The RBNZ has been one of the more aggressive central banks as it sought to unwind supportive policies to get on top of rising house prices and inflation.
Some forecasts expect the NZ cash rate to reach 3% by 2023.
Following the U.S Fed’s hike, the Hong Kong Monetary Authority (HKMA) announced a raise in the benchmark rate by 0.5%, lifting it to 1.25%. This hike marks Hong Kong’s biggest rate increase in 22 years, and comes as the HKMA attempts to keep the country’s currency in line with their target range of 7.75-7.85 HKD per USD.
Despite the rate hike, Hong Kong’s largest consumer banks - HSBC, Bank of China, Hang Seng Bank, etc - decided to hold their own rates unchanged despite this lessening their own profit margins. With the country’s local economy still recovering from the effects of the pandemic, the banks deemed it to be too much pressure for the population if they were to transfer the cost of rate hikes to consumers.
Given that the country’s monetary policy has been run in lock-step with the U.S.’ since 1983, Hong Kong’s benchmark rate is expected to rise by another 2.75% to end at 4% by 2023 - following the Fed’s plan of slowly increasing rates until 2024.
Right before the Fed’s rate hike, the Reserve Bank of India (RBI) announced a surprise rate increase of 0.4% last Wednesday (May 4, 2022). This leads the country’s base rate to 4.4% - up from 4%, which was the lowest rate the RBI has ever had in its history.
The RBI also announced a 0.5% increase in the country’s cash reserve ratio - the percentage of cash that banks need to have in their reserves against their total deposits - requiring banks to put in more cash with the RBI in order to combat higher inflation.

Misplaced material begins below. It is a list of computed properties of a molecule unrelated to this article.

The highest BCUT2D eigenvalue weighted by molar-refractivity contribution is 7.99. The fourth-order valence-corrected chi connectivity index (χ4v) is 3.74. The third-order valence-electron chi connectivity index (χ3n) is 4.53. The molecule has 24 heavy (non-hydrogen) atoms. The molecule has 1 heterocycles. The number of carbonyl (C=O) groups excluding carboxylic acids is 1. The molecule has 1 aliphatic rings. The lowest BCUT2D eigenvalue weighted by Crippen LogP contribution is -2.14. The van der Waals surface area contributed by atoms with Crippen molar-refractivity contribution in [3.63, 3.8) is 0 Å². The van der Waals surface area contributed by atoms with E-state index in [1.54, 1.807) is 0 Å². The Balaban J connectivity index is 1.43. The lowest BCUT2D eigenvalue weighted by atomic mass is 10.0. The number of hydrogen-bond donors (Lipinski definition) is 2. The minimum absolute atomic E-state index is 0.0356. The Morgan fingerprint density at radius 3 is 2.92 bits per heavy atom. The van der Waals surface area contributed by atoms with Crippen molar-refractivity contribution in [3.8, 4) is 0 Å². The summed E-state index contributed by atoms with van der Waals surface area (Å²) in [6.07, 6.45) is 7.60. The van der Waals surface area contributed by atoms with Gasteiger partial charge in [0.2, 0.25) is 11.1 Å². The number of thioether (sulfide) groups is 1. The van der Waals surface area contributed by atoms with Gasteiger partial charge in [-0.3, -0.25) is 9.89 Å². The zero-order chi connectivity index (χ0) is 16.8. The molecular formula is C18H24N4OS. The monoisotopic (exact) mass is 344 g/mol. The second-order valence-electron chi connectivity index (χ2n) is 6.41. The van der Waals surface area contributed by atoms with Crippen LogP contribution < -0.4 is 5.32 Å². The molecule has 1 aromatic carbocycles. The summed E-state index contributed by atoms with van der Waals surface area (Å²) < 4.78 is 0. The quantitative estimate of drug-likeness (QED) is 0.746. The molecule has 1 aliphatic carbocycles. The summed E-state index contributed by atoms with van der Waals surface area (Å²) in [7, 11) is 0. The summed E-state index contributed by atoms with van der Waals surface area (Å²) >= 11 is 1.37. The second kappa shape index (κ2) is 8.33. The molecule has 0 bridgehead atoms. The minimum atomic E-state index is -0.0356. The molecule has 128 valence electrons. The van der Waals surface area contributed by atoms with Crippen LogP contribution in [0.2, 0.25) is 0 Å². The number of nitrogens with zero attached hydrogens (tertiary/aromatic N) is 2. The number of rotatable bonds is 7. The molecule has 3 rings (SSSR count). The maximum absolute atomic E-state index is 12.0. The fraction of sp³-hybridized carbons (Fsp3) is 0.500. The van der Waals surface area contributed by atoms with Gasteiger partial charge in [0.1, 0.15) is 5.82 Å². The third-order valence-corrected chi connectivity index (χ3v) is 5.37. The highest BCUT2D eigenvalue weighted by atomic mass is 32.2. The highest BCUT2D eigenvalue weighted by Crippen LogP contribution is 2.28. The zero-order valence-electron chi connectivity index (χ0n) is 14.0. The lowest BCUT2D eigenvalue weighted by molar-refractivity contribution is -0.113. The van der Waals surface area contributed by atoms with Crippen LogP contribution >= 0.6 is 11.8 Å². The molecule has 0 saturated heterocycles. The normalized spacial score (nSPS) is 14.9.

The rate increase is considered part of a synchronized action by the RBI with the central banks of other countries. Expectations have been set to a 5.75% benchmark rate by the end of the year, following forecasted increases for other countries.
With the U.K.’s inflation currently at its highest levels in 30 years, the U.K.’s Monetary Policy Committee (MPC) raised rates by 0.25%, the fourth time since December. The rise was announced a day after the Fed’s rate hike, and led the country’s base rate to 1%.
The Bank of England expects the U.K.’s current inflation rate of 7% (with 2% as the target rate) to increase by an additional 10%, driven by the Russia-Ukraine war and lockdowns in China. Consequently, the MPC is expected to raise rates to a range between 2-2.25% by the end of 2022.
As inflation surges through many countries around the world, central banks will do their best to reduce it by increasing interest rates, while also trying not to cause unintended repercussions in their economies. This is proving difficult because increasing interest rates is a contractionary measure, and in a world of slowing growth and higher indebtedness amongst individuals and countries, those interest rate increases need to be managed with precision.
It’s a balancing act that is very difficult given all of the variables involved, but investors can do well by having a high level understanding of what happens when different levers move. If investors stick to more risk-averse investments, such as those established businesses that are profitable with low debt, then typically over the longer term they can weather most storms better than those invested in highly leveraged or unproven business models.
Until next week,
Simply Wall St
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Simply Wall St analyst Michael Paige and Simply Wall St have no position in any of the companies mentioned. This article is general in nature. We provide commentary based on historical data and analyst forecasts only using an unbiased methodology and our articles are not intended to be financial advice. It does not constitute a recommendation to buy or sell any stock and does not take account of your objectives, or your financial situation. We aim to bring you long-term focused analysis driven by fundamental data. Note that our analysis may not factor in the latest price-sensitive company announcements or qualitative material.
Michael is the Content Lead at Simply Wall St. With over 7 years of experience analysing and researching companies, Michael contributes to the creation of our analytical content and has done so as an equity analyst since 2020. He previously worked as an Associate Adviser at Ord Minnett, helping build and manage clients' portfolios, and has been investing personally since 2015.